This is an English translation of Xavier Leroy's 2019-2020 lectures at Collège de France, "Sémantiques mécanisées : quand la machine raisonne sur ses langages"".
"What does this program do, exactly?" To answer this question with mathematical precision, we need a formal semantics for the language in which this program is written. Several approaches to formal semantics are well understood today: denotational semantics, which interpret the program as an element of a mathematical structure; operational semantics, which describe the successive steps in program execution; axiomatic semantics, which describe the logical assertions satisfied by all the executions. These formal semantics have man applications: not just defining programming languages with much higher precision than English prose in a reference manual, but also verifying the correctness of the algorithms and the tools that operate over programs, such as compilers, static analyzers, and program logics.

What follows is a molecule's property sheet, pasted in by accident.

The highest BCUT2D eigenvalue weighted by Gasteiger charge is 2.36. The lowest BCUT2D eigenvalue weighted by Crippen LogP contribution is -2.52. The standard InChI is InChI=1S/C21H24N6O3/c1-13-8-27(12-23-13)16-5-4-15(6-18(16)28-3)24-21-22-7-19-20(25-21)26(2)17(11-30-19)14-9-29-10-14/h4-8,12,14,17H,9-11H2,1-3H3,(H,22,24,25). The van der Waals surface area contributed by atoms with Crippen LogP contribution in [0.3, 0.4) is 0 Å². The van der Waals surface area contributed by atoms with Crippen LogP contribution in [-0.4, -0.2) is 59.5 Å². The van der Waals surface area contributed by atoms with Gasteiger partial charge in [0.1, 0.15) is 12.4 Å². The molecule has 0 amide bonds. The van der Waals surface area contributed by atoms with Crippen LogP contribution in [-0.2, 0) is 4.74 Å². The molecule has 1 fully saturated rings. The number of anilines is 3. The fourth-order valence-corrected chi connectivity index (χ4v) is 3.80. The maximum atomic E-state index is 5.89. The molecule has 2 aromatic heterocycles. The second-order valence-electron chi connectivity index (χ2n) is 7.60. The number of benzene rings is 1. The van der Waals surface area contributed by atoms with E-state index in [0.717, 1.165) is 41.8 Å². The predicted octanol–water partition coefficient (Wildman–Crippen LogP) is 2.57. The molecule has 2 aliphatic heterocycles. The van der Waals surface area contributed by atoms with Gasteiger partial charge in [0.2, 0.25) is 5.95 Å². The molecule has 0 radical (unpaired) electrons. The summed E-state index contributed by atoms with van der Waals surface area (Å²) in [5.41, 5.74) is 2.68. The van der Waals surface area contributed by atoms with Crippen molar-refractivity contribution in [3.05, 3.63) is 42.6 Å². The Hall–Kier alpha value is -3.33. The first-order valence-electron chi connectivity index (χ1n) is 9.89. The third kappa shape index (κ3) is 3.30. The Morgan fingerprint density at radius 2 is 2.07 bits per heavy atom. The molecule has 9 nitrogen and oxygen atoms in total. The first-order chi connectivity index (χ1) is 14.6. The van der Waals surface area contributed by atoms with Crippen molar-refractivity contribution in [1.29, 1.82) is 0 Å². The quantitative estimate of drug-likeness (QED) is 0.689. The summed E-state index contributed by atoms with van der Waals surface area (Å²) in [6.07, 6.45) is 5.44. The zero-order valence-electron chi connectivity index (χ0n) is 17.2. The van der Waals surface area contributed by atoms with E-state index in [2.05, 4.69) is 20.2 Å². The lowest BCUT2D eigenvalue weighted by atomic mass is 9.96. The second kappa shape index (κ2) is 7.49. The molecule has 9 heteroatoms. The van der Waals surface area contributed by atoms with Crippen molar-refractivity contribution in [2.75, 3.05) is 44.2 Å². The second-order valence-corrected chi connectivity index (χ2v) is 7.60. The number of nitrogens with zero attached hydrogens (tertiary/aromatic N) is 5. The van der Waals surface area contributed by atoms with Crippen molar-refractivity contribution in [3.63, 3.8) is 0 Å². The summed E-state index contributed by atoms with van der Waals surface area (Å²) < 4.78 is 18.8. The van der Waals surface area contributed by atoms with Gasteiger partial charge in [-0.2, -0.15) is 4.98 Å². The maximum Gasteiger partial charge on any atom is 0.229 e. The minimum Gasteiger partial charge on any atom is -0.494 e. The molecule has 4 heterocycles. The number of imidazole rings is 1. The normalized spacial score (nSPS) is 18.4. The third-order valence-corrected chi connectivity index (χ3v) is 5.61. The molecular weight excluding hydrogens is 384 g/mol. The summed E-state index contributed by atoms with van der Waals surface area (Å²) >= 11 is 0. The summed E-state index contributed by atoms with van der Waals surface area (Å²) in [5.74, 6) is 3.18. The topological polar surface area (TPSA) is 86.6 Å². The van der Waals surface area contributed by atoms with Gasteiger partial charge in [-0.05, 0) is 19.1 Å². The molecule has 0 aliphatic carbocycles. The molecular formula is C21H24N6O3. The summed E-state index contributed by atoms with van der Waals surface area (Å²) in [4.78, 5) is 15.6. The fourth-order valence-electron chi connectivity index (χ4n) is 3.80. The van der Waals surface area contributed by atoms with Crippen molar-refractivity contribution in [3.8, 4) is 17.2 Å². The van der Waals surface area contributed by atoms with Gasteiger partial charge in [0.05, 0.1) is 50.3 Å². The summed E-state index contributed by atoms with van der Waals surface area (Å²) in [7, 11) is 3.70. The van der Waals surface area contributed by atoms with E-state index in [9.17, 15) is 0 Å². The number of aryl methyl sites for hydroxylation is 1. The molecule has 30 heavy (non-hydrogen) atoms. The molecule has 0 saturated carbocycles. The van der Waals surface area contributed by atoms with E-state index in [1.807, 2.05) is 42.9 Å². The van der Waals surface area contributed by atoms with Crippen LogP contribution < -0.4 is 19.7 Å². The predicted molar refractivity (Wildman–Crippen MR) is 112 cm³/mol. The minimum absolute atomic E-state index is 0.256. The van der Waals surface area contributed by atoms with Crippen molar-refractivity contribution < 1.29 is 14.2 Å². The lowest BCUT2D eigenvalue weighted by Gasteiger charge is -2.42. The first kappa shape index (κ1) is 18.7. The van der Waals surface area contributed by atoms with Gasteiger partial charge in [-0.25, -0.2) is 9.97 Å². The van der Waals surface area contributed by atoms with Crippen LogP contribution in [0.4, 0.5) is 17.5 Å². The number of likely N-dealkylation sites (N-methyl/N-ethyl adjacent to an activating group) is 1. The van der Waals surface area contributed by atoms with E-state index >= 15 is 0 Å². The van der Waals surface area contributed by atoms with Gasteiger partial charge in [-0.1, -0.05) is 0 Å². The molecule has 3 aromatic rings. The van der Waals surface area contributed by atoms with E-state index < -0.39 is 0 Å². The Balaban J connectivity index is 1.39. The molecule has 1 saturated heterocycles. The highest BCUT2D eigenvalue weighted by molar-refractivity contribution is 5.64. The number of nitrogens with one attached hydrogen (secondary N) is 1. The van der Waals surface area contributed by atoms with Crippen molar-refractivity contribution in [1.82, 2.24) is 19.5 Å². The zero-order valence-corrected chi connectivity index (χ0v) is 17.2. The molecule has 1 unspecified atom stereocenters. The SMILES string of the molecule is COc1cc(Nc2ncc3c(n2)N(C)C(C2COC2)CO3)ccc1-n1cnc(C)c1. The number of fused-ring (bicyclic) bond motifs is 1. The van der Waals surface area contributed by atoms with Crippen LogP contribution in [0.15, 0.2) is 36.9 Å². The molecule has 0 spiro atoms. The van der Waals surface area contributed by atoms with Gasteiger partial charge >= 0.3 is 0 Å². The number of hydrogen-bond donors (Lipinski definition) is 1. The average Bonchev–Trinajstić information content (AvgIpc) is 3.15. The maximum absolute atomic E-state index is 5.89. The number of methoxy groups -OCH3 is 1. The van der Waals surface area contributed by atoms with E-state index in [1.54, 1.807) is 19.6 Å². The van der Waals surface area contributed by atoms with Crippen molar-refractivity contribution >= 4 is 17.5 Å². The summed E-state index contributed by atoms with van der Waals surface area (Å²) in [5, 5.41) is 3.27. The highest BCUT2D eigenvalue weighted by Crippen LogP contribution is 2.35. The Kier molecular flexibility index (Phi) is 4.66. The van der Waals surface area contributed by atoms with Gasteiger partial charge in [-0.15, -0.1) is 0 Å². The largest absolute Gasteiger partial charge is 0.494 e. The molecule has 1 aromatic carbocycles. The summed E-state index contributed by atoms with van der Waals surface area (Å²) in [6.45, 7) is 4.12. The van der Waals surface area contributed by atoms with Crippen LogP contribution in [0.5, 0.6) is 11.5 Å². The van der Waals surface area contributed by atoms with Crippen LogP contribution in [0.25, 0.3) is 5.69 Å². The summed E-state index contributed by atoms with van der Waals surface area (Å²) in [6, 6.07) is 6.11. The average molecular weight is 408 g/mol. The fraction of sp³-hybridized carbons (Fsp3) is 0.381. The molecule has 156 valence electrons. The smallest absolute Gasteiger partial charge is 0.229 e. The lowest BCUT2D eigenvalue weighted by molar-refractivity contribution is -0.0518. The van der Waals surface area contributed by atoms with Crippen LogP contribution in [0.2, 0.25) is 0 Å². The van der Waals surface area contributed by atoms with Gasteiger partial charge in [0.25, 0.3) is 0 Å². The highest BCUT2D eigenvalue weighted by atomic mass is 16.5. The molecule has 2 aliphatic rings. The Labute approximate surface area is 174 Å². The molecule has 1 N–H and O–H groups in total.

The semantics of a programming language can be bulky and complicated, making "pencil-and-paper" proofs based on these semantics painful and unreliable. However, we can get help from the computer! Proof assistants (Coq, HOL, Isabelle, etc.) provide us with a rigorous language to define the semantics, state their properties, write proofs interactively, and check the soundness of these proofs automatically. This mechanization acts as a powerful lever to scale semantic-based approaches up, all the way to realistic programming languages and tools.
Some talks were given in English, others in French. Video recordings and slides can be found on the main course pages.